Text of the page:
Boise State won't get invite, for now
The presidents of the Mountain West Conference decided Monday not to expand the nine-team league at this time.
Commissioner Craig Thompson said the decision to hold off on expansion is tied to the shake-ups and shifting landscape in some of the nation's bigger conferences.
Officials from the Big Ten, Pac-10 and Big 12 are considering adding schools or reorganizing.
Thompson said the decision is not final, and that the board may reconsider once the dust settles in the other conferences.
"Due to the uncertainty in the intercollegiate landscape, the board did not make a decision to expand at the present time," Thompson said at the end of the board's annual meeting in Jackson, Wyo. "The Mountain West will continue to monitor developments ... and prepare for potential scenarios."
Boise State officials and fans had hoped to join the Mountain West and leave the Western Athletic Conference, a league the Broncos have dominated for a decade in football.
But the University of Colorado is also on the conference's radar.
When asked if Colorado came up in talks Monday, Thompson said, "Yes," according to the Denver Post.
Colorado might be looking for a new conference if the Pac-10 and Big Ten raid the Big 12 in expanding their conferences. Colorado reportedly also has been mentioned in some Pac-10 expansion scenarios.
Moving to the Mountain West could have generated more revenue for the athletic department, increased athletic competition in football, basketball and other sports and given the Broncos a clearer path to college football's biggest stage, the Bowl Championship Series.
The Mountain West includes Brigham Young, Utah and TCU, which the Broncos beat in the Fiesta Bowl in January.
Boise State president Bob Kustra said the decision by Mountain West officials is understandable.
"The most appropriate action at this juncture is to wait and see how the variables unfold," Kustra said in a statement. "The opportunity has not been lost."
Boise State has until July 1 to notify the WAC of any intentions to leave the conference and begin playing elsewhere in 2011. Thompson said he intended to schedule a conference call with the nine Mountain West presidents before that deadline.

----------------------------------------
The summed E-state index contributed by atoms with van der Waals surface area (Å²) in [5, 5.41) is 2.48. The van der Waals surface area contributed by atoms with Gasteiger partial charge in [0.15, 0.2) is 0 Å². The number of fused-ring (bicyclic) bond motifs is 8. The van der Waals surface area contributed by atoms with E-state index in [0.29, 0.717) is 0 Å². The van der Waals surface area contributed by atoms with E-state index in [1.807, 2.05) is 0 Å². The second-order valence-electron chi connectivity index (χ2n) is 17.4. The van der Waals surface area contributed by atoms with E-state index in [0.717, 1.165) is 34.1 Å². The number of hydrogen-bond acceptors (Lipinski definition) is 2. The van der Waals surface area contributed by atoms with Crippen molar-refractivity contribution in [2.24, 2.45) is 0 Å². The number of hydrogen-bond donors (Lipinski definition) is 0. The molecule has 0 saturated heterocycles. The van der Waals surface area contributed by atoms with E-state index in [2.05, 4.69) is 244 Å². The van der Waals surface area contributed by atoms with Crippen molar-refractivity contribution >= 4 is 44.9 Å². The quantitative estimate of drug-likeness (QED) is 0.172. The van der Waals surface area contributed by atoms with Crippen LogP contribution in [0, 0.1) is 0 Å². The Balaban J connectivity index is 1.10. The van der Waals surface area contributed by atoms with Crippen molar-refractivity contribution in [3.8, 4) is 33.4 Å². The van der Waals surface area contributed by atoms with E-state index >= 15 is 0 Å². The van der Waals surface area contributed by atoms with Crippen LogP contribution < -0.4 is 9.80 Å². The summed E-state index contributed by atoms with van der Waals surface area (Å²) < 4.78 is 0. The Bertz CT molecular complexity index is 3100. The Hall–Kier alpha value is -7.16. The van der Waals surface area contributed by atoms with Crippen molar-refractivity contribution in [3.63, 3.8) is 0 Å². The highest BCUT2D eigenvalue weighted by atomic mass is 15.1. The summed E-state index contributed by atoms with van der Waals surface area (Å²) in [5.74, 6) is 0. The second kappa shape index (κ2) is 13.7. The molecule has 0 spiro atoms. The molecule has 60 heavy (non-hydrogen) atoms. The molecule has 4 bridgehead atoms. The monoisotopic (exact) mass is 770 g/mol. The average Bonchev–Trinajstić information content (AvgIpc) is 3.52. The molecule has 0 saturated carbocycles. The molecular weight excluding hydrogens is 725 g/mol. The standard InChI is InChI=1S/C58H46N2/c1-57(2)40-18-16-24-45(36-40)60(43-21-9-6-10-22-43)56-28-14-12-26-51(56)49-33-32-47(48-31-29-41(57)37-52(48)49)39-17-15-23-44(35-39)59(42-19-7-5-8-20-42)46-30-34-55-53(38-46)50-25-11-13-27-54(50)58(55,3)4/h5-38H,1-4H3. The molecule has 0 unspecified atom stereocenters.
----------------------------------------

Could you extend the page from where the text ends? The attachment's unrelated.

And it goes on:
"I don't think the door is closed," he said. "The interest the board had in particular in Boise State coming into the meeting probably hasn't changed going out of the meeting."
WAC commissioner Karl Benson figured Boise State was bound to bolt for the Mountain West. So much so that as the board of directors and athletic directors assembled in Las Vegas for the conference's annual meeting this week, they discussed contingency plans.
The conference didn't want to be caught off guard.
"I think everyone was anticipating and expecting it," Benson said in a conference call Monday night. "All the signals out there were pointing in the direction that any invitation would come today. ... This is an unbelievably volatile period. The poker playing that is going on I think is unprecedented.
"Regardless of what changes might occur, we are poised to move forward either with our existing membership or with any membership changes that may occur."
Benson said there wasn't any bitterness toward Boise State officials at the meeting, the relationship remaining quite cordial.
The WAC is keeping its options open, too, scouring for schools. Benson said there are five or six candidates from the Football Championship Series the conference is keeping an eye on.
However, Benson wouldn't elaborate on which schools might potentially be in the mix.
"Regardless of what the Mountain West might do, or Boise State might do, the WAC is going to continue to be a credible and recognizable conference," Benson said.
Broncos coach Chris Petersen, who has compiled a 49-4 record and won three WAC titles in four years, said the decision doesn't change anything about his plans for next season.
"We have a very challenging non-conference and conference schedule ahead of us and we are not planning to change our goals because of today's decision," he said.
Information from The Associated Press was used in this report.
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